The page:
[Security] About the Firefox 3 Security Dialog & others

Eric Rescorla ekr at rtfm.com
Sat Aug 23 12:20:35 CDT 2008


I mentioned that in my original post on the topic, but sure, I'll mention it
again. SRP is one of a broad class of password based key agreement
(PAKE) protocols.

1. The general concept of a PAKE protocol was invented by Bellovin
    and Merritt with EKE. EKE is patented.
2. Phoenix technologies holds a variety of patents on PAKE protocols.
3. Stanford has a patnet on SRP but they have agreed to royalty-free
    terms.

The relevant question is the extent to which the EKE and Phoenix
patents apply to SRP. Advocates of SRP claim no but there is some
question on this topic. There are also other PAKE protocols which claim
to be unencumbered. On the other hand, nobody has volunteered to
indemnify you.



-Ekr


On Sat, Aug 23, 2008 at 10:14 AM, Hannes Tschofenig
<Hannes.Tschofenig at gmx.net> wrote:
> Should someone mention the IPR issues with SRP that prevented widespread
> usage?
>
>
>
> Eric Rescorla wrote:
>>
>> On Sat, Aug 23, 2008 at 5:46 AM, Pedro Melo <melo at simplicidade.org> wrote:
>>
>>>
>>> Hi,
>>>
>>> On Aug 23, 2008, at 1:18 PM, Jonathan Schleifer wrote:
>>>
>>>
>>>>
>>>> Am 23.08.2008 um 11:04 schrieb Dirk Meyer:
>>>>
>>>>
>>>>>
>>>>> SAS does not work for me when I use bots. It also reduces it to one
>>>>> way removing the option of X.509 certificates which is something I
>>>>> need.
>>>>>
>>>>
>>>> I never said SAS should be the only way, we need multiple ways. I
>>>> suggest
>>>> those:
>>>>
>>>> * SAS with mnemonics
>>>> * Fingerprint verification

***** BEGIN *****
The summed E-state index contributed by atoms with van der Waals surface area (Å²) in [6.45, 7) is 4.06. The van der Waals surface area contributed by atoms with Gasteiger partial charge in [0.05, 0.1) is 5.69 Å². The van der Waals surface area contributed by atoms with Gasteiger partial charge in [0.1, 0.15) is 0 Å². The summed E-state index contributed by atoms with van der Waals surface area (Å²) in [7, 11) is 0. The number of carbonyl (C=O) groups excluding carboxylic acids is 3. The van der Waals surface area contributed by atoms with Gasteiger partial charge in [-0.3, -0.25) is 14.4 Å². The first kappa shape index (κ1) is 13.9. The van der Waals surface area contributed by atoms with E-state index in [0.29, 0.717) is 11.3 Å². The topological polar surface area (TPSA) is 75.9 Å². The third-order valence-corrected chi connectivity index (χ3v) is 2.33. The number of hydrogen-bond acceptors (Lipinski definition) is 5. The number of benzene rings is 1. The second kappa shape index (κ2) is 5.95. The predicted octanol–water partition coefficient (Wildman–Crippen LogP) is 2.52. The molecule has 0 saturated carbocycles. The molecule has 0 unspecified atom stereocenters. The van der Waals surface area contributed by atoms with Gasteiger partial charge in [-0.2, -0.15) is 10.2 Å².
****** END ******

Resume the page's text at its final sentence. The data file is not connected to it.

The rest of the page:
>>>> * CA, but no CA added in the client by default (so the user has to trust
>>>> the CA manually, for example useful in a company so you don't have to
>>>> verify
>>>> every co-worker)
>>>>
>>>
>>> Exactly. For bots, I personally would create my own CA and tell those
>>> pesky
>>> little devils just to trust certificates signed by that.
>>>
>>> Profit!.
>>>
>>>
>>>
>>>>>>
>>>>>> Having a 32-bit SAS encoded with Mnemonics (like already suggested
>>>>>> here) really sounds like a great idea.
>>>>>>
>>>>>
>>>>> Why not encode a key fingerprint with Mnemonics? Looks like the same
>>>>> to the user.
>>>>>
>>>>
>>>> Only taking 32 bit of the fingerprint and using Mnemonics is insecure as
>>>> this is easy to forge - we already discussed it here.
>>>>
>>>> BTW: It was argued a lot that ESessions misses a cryptanalysis, but if
>>>> we
>>>> are going to do extensions to TLS, we might need a cryptanalysis for
>>>> this
>>>> stuff too. TLS is useless if we add a verification method that is
>>>> insecure.
>>>>
>>>
>>> Well, SAS and SRP are IETF (draft?) extensions. SRP has more than 10
>>> years
>>> of field tests and debate (up to current SRP-6, I believe).
>>>
>>
>> SRP isn't a draft. It's an RFC.
>>
>> I agree we would need to do an SAS extension to TLS if we wanted SAS
>> and yes, that would need analysis. However, it's a relatively small
>> piece of work compared to a whole new protocol.
>>
>> -Ekr
>>
>
>


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